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Can I Eat Before A Ct Scan

by Lyndon Langley
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Can I Eat Before A Ct Scan

Can I Eat Before A Ct Scan

Patients often ask me about eating before testing at the hospital. The general rule is that patients should not eat anything at least six hours before their tests (unless they have been fasting). There is some controversy over this because there are certain types of testing where it may be OK to eat. For instance, most people know that it’s generally OK to go ahead with breakfast on an MRI, as long as you don’t lie down in bed for the duration of the test. But what does this mean when it comes to other types of imaging? What are the rules? Here’s what we do know…
CT Scans – Patients should not eat anything at all at least 6 hours before their test. If possible, however, try to get up right before the test and then sit upright during the test. This will help reduce motion artifacts from food going through the intestines. It will also keep you awake longer since you won’t need to hold yourself upright throughout the entire test. If you absolutely must eat something, make sure it doesn’t contain calcium, such as yogurt or milk. Calcium can cause bloating and gas. You should also avoid greasy and spicy foods. These items tend to slow down intestinal peristalsis (the movement of the bowel wall muscles) which causes smearing of the images and reduces image quality. Finally, you should limit fluids so that they aren’t swallowed accidentally. Try to drink water instead of liquids like soda or coffee. Carbonated drinks can create bubbles in the stomach which can lead to air swallowing during the scan and possibly even vomiting afterwards.
Ultrasound – Some ultrasound procedures require patients to fast for about 4-6 hours prior to the exam. Ultrasounds use sound waves to produce images. Since sound travels faster than light, these sound waves travel faster than food can pass through the digestive system. As a result, food moving through the digestive tract can appear blurred by the time it reaches the end of the colon (ultrasound uses high frequency sounds, whereas X-rays use low frequencies). In addition, ultrasound machines generate heat which makes the small intestine expand. When food enters the expanded small intestine, it tends to hang up and become “stuck.” Food that gets stuck in the small intestine means that it cannot move into the large intestine where it could be digested properly. Also, the stomach fills with fluid during the procedure and puts pressure on surrounding organs, including the liver and spleen. This can cause pain and discomfort. Because of all these risks, patients undergoing ultrasounds should not eat within four hours of the exam.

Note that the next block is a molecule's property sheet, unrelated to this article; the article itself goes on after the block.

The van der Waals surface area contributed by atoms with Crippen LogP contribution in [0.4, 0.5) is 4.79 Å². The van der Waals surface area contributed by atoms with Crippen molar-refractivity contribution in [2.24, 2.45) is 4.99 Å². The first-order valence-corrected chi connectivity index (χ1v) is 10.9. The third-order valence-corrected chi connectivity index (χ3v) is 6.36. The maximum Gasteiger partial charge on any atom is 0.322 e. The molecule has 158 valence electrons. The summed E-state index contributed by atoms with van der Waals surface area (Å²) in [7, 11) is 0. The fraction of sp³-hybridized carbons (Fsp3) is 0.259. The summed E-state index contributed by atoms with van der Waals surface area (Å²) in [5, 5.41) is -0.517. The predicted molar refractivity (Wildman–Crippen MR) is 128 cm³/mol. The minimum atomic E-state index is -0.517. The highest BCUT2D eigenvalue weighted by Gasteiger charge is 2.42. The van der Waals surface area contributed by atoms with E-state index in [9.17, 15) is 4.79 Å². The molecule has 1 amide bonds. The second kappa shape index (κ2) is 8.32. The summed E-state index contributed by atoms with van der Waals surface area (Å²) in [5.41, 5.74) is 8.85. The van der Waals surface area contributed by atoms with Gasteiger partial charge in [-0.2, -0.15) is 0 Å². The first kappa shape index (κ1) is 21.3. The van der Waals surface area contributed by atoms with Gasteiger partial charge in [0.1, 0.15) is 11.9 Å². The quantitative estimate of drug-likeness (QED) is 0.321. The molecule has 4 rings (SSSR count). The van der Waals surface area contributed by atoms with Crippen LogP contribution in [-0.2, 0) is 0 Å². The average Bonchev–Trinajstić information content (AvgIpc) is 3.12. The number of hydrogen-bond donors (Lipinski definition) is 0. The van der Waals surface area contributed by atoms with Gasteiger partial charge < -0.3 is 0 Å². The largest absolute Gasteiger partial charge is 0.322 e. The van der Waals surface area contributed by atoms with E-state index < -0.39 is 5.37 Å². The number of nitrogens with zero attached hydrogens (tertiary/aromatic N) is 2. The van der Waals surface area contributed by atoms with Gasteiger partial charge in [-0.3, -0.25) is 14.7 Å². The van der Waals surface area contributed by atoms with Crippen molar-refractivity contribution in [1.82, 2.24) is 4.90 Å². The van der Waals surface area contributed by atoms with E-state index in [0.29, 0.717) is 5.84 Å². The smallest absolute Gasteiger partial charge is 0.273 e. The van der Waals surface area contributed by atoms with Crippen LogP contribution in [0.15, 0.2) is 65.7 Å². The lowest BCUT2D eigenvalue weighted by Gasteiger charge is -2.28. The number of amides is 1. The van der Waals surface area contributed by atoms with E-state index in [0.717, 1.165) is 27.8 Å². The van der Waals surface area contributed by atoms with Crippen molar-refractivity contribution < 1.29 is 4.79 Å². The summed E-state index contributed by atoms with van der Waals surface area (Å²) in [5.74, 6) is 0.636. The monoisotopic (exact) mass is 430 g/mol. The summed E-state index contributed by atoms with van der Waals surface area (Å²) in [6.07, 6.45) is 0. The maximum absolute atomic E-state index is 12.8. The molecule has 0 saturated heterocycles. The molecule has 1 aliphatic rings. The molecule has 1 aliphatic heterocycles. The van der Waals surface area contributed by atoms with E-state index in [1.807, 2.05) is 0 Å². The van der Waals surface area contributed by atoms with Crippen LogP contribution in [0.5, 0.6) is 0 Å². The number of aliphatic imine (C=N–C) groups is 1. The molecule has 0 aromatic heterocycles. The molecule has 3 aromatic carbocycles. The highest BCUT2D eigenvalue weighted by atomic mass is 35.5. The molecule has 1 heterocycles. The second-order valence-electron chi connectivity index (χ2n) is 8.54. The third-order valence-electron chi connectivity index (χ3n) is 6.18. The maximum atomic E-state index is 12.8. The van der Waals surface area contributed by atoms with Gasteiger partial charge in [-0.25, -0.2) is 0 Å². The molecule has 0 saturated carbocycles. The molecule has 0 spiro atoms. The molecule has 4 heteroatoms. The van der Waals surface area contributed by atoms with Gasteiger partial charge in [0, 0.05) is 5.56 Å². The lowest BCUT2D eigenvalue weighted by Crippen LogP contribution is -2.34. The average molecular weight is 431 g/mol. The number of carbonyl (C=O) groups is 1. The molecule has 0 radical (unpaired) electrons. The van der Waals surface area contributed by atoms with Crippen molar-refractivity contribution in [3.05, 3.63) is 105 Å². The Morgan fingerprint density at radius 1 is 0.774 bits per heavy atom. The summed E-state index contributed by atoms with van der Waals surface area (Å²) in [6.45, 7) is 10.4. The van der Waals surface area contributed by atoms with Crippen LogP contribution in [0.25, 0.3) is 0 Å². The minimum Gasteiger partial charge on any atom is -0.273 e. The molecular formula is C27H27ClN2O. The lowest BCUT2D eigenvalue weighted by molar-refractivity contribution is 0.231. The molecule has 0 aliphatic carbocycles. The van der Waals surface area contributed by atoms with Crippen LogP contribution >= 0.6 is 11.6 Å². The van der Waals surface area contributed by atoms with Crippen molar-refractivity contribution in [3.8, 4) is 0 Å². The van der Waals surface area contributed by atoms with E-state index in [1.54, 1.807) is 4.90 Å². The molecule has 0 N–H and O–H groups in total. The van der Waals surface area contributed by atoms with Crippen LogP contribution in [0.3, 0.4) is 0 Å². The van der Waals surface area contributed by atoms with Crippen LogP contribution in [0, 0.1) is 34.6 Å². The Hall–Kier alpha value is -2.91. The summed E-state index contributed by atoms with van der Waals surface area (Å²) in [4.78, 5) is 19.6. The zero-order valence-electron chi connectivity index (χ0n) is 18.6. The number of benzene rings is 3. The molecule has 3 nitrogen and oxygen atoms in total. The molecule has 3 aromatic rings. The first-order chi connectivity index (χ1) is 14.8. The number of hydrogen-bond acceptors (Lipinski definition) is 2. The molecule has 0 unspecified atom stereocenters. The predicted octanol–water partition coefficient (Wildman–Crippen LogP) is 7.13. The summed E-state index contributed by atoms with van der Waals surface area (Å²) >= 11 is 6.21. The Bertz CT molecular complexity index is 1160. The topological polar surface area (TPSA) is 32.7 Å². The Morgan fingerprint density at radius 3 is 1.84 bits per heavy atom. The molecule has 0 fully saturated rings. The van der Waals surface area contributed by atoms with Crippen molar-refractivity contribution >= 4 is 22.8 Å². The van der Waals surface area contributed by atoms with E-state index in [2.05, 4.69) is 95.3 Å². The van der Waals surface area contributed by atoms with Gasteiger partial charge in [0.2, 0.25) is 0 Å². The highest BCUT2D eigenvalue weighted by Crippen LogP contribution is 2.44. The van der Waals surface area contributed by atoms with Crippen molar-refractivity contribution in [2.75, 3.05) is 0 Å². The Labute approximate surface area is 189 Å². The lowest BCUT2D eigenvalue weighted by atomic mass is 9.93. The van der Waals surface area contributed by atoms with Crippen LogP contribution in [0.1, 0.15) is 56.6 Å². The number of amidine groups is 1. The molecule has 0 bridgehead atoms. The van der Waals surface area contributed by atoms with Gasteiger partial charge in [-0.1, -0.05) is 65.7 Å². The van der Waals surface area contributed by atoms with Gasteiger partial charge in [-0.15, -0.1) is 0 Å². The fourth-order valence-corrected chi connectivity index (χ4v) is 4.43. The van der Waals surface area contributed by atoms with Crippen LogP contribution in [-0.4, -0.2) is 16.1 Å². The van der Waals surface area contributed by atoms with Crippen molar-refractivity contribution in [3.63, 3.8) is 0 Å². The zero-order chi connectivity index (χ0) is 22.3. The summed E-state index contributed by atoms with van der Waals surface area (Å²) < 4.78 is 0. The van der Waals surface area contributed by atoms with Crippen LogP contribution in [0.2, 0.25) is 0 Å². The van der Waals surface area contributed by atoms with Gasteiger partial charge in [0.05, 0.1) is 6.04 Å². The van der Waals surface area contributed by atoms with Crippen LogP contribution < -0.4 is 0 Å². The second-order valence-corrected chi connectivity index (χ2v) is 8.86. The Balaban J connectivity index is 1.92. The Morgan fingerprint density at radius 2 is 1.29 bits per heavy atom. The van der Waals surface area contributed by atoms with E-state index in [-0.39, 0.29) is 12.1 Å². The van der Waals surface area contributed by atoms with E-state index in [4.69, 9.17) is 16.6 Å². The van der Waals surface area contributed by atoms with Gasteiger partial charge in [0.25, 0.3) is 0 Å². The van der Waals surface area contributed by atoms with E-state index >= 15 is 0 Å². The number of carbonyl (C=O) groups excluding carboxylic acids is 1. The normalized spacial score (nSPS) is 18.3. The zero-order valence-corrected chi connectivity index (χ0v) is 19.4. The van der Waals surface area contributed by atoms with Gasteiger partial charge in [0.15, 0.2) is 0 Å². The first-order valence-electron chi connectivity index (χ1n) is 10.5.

Magnetic Resonance Imaging (MRI) – Patients should not eat at least eight hours prior to their exams. However, if possible, try to get up right before the test and then sit upright during the test. This will help reduce motion artifacts from food going through the intestines. It will also keep you awake longer since you won’t need to hold yourself upright throughout the entire test. To prevent food from getting stuck in the small intestine, take antacids containing magnesium hydroxide and aluminum hydroxide (such as Maalox) 24 hours beforehand. Magnesium and aluminum bind to fatty acids and thus block them from being absorbed.
Positron Emission Tomography (PET) / Single Photon Emission Computed Tomography (SPECT) – Patients should not eat solid foods for 2 hours prior to their test if they are having a PET scan (this includes both PET and SPECT scans), or if they are having any PET for which intravenous contrast will be injected. Contrast agents used in PET scanning can sometimes cause nausea. Therefore, patients who receive intravenously injected contrast agents should not eat 1 hour beforehand.